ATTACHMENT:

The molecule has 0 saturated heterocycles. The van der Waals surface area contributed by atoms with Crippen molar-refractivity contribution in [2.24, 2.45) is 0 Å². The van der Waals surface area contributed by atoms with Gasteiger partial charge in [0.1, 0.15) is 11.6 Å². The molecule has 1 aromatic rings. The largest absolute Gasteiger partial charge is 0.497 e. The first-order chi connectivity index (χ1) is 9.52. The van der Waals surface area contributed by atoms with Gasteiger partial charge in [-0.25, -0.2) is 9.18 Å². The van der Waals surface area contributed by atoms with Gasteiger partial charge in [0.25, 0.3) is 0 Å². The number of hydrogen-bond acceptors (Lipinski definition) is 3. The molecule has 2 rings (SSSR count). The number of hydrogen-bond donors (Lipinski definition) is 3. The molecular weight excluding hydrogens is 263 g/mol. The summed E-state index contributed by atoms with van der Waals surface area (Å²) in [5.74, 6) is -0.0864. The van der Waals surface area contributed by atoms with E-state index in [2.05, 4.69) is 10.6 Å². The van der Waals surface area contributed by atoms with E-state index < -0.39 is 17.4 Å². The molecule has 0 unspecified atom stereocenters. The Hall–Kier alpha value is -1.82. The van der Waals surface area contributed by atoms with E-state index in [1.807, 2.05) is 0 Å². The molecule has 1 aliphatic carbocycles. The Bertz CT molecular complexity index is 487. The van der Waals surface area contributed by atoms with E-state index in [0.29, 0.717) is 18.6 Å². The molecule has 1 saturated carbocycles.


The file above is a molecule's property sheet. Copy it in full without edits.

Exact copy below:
The molecule has 0 saturated heterocycles. The van der Waals surface area contributed by atoms with Crippen molar-refractivity contribution in [2.24, 2.45) is 0 Å². The van der Waals surface area contributed by atoms with Gasteiger partial charge in [0.1, 0.15) is 11.6 Å². The molecule has 1 aromatic rings. The largest absolute Gasteiger partial charge is 0.497 e. The first-order chi connectivity index (χ1) is 9.52. The van der Waals surface area contributed by atoms with Gasteiger partial charge in [-0.25, -0.2) is 9.18 Å². The van der Waals surface area contributed by atoms with Gasteiger partial charge in [0.25, 0.3) is 0 Å². The number of hydrogen-bond acceptors (Lipinski definition) is 3. The molecule has 2 rings (SSSR count). The number of hydrogen-bond donors (Lipinski definition) is 3. The molecular weight excluding hydrogens is 263 g/mol. The summed E-state index contributed by atoms with van der Waals surface area (Å²) in [5.74, 6) is -0.0864. The van der Waals surface area contributed by atoms with E-state index in [2.05, 4.69) is 10.6 Å². The van der Waals surface area contributed by atoms with E-state index < -0.39 is 17.4 Å². The molecule has 0 unspecified atom stereocenters. The Hall–Kier alpha value is -1.82. The van der Waals surface area contributed by atoms with E-state index in [1.807, 2.05) is 0 Å². The molecule has 1 aliphatic carbocycles. The Bertz CT molecular complexity index is 487. The van der Waals surface area contributed by atoms with E-state index in [0.29, 0.717) is 18.6 Å². The molecule has 1 saturated carbocycles.